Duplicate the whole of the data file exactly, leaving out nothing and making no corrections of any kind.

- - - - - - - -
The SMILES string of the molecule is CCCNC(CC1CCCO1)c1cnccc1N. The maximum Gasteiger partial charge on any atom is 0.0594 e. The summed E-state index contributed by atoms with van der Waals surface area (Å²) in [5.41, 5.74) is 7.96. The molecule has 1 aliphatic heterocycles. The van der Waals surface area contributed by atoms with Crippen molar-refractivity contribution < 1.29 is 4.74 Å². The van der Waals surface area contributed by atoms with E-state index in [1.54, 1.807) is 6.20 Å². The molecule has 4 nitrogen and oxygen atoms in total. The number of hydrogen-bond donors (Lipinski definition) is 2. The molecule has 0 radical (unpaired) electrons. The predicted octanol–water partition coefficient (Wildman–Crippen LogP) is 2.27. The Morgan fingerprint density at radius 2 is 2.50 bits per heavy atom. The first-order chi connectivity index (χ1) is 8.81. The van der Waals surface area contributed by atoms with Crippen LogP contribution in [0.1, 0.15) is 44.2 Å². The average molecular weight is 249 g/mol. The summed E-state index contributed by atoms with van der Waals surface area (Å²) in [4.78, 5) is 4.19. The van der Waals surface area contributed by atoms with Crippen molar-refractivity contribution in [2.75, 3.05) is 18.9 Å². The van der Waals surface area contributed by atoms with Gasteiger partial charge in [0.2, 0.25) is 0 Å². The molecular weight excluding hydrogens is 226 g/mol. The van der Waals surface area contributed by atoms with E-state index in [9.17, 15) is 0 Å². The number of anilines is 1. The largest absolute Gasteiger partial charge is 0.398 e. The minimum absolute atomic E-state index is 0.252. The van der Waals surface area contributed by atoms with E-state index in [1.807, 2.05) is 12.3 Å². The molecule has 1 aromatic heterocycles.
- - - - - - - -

The SMILES string of the molecule is CCCNC(CC1CCCO1)c1cnccc1N. The maximum Gasteiger partial charge on any atom is 0.0594 e. The summed E-state index contributed by atoms with van der Waals surface area (Å²) in [5.41, 5.74) is 7.96. The molecule has 1 aliphatic heterocycles. The van der Waals surface area contributed by atoms with Crippen molar-refractivity contribution < 1.29 is 4.74 Å². The van der Waals surface area contributed by atoms with E-state index in [1.54, 1.807) is 6.20 Å². The molecule has 4 nitrogen and oxygen atoms in total. The number of hydrogen-bond donors (Lipinski definition) is 2. The molecule has 0 radical (unpaired) electrons. The predicted octanol–water partition coefficient (Wildman–Crippen LogP) is 2.27. The Morgan fingerprint density at radius 2 is 2.50 bits per heavy atom. The first-order chi connectivity index (χ1) is 8.81. The van der Waals surface area contributed by atoms with Crippen LogP contribution in [0.1, 0.15) is 44.2 Å². The average molecular weight is 249 g/mol. The summed E-state index contributed by atoms with van der Waals surface area (Å²) in [4.78, 5) is 4.19. The van der Waals surface area contributed by atoms with Crippen molar-refractivity contribution in [2.75, 3.05) is 18.9 Å². The van der Waals surface area contributed by atoms with Gasteiger partial charge in [0.2, 0.25) is 0 Å². The molecular weight excluding hydrogens is 226 g/mol. The van der Waals surface area contributed by atoms with E-state index in [9.17, 15) is 0 Å². The number of anilines is 1. The largest absolute Gasteiger partial charge is 0.398 e. The minimum absolute atomic E-state index is 0.252. The van der Waals surface area contributed by atoms with E-state index in [1.807, 2.05) is 12.3 Å². The molecule has 1 aromatic heterocycles.